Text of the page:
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Scientific: Ficus carica
Common: common fig
Family: Moraceae
Origin: The common fig is native to western Asia, and has been cultivated for thousands of years in Mediterranean countries of Europe and North Africa. Figs were introduced to England and Mexico in the 1500's, then the Eastern US in 1669, and to California in 1881 and later Arizona.

Pronounciation: FII-cus CAR-i-ca

Hardiness zones
Sunset
4-9, 12-24
USDA 6-11

Landscape Use: Edible fruit gardens, textural accent.

Form & Character: Edible fig trees are happy with a vibrant and vigorous character, spreading, a real 'grow me in a garden' tree.

Growth Habit: Deciduous, woody perennial tree, moderate, dense to 15 to 30 feet in height with generally a greater spread.

Foliage/Texture: Alternate, simple, deciduous; 5 inches in diameter, but sometimes larger; palmately lobed with (usually) 5 finger-like lobes, lustrous, glabrous. Bark is smooth and silvery gray, somewhat warty; coarse texture.

Flowers & Fruits: The small flowers are produced twice in the season. The first ones (the breba crop) are produced near the ends of the shoots of the preceding flush of growth, whereas the second crop (the main crop) is produced in the axils of the leaves on the new growth. Borne in inverted inflorescences in axils of leaves on one year old wood (breba crop) and current season's wood as well (main crop). In cultivated "common" figs, all flowers are female, packed along the inside of the inflorescence, consisting basically of an ovary and a single style. Fruit (not technically a fruit, but a swollen stem) is a "synconium" (multiple of druplets with swollen receptacle).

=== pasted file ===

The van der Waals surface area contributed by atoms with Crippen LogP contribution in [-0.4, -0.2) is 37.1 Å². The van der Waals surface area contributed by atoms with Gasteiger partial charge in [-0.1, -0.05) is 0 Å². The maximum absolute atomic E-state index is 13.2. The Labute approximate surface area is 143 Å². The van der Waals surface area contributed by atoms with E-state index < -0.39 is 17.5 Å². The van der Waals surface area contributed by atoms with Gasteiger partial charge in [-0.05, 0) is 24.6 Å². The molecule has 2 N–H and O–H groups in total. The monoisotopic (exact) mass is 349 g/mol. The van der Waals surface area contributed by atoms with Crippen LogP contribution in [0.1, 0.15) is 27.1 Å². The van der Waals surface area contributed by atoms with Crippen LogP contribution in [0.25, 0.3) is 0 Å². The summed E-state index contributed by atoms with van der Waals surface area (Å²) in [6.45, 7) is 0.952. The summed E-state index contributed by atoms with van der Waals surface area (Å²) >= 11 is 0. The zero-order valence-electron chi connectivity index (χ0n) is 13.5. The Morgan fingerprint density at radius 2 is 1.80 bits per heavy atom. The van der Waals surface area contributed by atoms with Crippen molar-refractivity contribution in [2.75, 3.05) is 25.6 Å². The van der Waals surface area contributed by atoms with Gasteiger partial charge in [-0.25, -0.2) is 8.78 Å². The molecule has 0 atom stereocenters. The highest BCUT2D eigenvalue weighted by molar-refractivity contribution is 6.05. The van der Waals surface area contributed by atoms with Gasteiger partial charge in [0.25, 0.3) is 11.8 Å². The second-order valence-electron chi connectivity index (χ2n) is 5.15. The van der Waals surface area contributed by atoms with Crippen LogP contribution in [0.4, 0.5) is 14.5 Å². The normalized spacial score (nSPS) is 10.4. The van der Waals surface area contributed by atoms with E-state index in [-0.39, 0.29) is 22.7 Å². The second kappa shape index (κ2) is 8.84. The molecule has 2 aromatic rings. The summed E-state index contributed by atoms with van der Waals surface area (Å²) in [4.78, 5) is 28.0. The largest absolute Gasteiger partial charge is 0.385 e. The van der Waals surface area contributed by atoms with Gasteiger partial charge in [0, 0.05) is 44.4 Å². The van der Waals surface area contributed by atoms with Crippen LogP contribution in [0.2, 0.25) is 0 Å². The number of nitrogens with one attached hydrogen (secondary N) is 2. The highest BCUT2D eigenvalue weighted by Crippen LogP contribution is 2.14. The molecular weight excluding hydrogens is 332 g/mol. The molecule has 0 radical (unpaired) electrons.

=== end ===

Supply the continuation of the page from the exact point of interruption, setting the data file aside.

Seasonal color: None

Temperature: The common fig is very hardy of desert heat and cold.

Light: Full sun

Soil: Tolerant

Watering: Regular

Pruning: Easily manipulated from light tip pruning to pollarding. Because reproductive growth occurs in "new" wood, always prune during late winter while dormant.

Propagation: Roots very easily from hardwood cuttings.

Disease and Pests: Root knot nematodes, occassional spider mites during late summer.

Additional comments: The common fig is a GREAT garden tree for the lower desert of Arizona. Figs have been an important fruit of commerce in the eastern Mediterranean region since antiquity, and today are grown in many parts of the world. Nutritionally, figs have a high sugar content and are a fair source of vitamins A and B. The milky sap or latex often exudes from cuts in stems or when fruit are harvested; this can cause dermatitis, and gloves should be worn by persons with sensitive skin.

In Phoenix, the best cultivated varieties of fig are:

Historical Facts: In the Bible in Gospel of Mark (Mark 11:12-22), Jesus smited the fig tree for having no fruit by placing a curse on it. This was unusual since figs can easily produce two crops of fruits per year, and it is less likely to come upon a fig without ripe fruit than most other species that produce only one fruit crop per year. Perhaps knowing this, Jesus was all the more wanting to point out the problem with this 'barren' fig tree as an analog for his followers to learn the importance of not wasting God-given gifts and talents. In Genesis (Genesis 3:7), fig leaves were used to cover private areas of Adam and Eve after Eve ate the forbidden fruit, causing them both to become ashamed of their nakedness because of their sin in disobeying God. Figs also are depicted in many paintings of biblical scenes.